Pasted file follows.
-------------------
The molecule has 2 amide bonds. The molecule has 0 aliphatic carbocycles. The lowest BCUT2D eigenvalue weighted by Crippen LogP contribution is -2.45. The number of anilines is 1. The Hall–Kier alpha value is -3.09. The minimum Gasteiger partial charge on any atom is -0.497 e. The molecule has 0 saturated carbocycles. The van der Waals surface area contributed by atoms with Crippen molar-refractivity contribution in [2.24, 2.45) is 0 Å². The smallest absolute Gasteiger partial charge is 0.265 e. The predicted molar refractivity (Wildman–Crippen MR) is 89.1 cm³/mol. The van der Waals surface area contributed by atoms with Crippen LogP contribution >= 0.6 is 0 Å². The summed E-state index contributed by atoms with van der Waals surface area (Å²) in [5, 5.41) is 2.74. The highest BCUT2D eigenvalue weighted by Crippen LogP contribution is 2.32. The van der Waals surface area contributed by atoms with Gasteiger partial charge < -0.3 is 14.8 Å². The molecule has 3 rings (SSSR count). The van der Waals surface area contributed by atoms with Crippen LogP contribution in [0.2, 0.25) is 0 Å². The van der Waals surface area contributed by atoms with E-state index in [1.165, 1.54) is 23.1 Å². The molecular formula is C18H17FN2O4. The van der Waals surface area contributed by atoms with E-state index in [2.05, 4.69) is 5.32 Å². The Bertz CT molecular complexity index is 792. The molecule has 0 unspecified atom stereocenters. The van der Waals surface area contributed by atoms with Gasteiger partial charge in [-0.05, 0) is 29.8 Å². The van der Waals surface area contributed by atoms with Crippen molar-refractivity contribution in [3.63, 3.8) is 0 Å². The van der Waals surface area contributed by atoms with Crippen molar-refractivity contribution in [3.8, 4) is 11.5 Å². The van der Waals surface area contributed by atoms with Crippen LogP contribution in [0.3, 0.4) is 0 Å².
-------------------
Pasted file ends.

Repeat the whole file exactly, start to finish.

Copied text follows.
The molecule has 2 amide bonds. The molecule has 0 aliphatic carbocycles. The lowest BCUT2D eigenvalue weighted by Crippen LogP contribution is -2.45. The number of anilines is 1. The Hall–Kier alpha value is -3.09. The minimum Gasteiger partial charge on any atom is -0.497 e. The molecule has 0 saturated carbocycles. The van der Waals surface area contributed by atoms with Crippen molar-refractivity contribution in [2.24, 2.45) is 0 Å². The smallest absolute Gasteiger partial charge is 0.265 e. The predicted molar refractivity (Wildman–Crippen MR) is 89.1 cm³/mol. The van der Waals surface area contributed by atoms with Crippen LogP contribution >= 0.6 is 0 Å². The summed E-state index contributed by atoms with van der Waals surface area (Å²) in [5, 5.41) is 2.74. The highest BCUT2D eigenvalue weighted by Crippen LogP contribution is 2.32. The van der Waals surface area contributed by atoms with Gasteiger partial charge < -0.3 is 14.8 Å². The molecule has 3 rings (SSSR count). The van der Waals surface area contributed by atoms with Crippen LogP contribution in [0.2, 0.25) is 0 Å². The van der Waals surface area contributed by atoms with E-state index in [1.165, 1.54) is 23.1 Å². The molecular formula is C18H17FN2O4. The van der Waals surface area contributed by atoms with E-state index in [2.05, 4.69) is 5.32 Å². The Bertz CT molecular complexity index is 792. The molecule has 0 unspecified atom stereocenters. The van der Waals surface area contributed by atoms with Gasteiger partial charge in [-0.05, 0) is 29.8 Å². The van der Waals surface area contributed by atoms with Crippen molar-refractivity contribution in [3.63, 3.8) is 0 Å². The van der Waals surface area contributed by atoms with Crippen molar-refractivity contribution in [3.8, 4) is 11.5 Å². The van der Waals surface area contributed by atoms with Crippen LogP contribution in [0.3, 0.4) is 0 Å².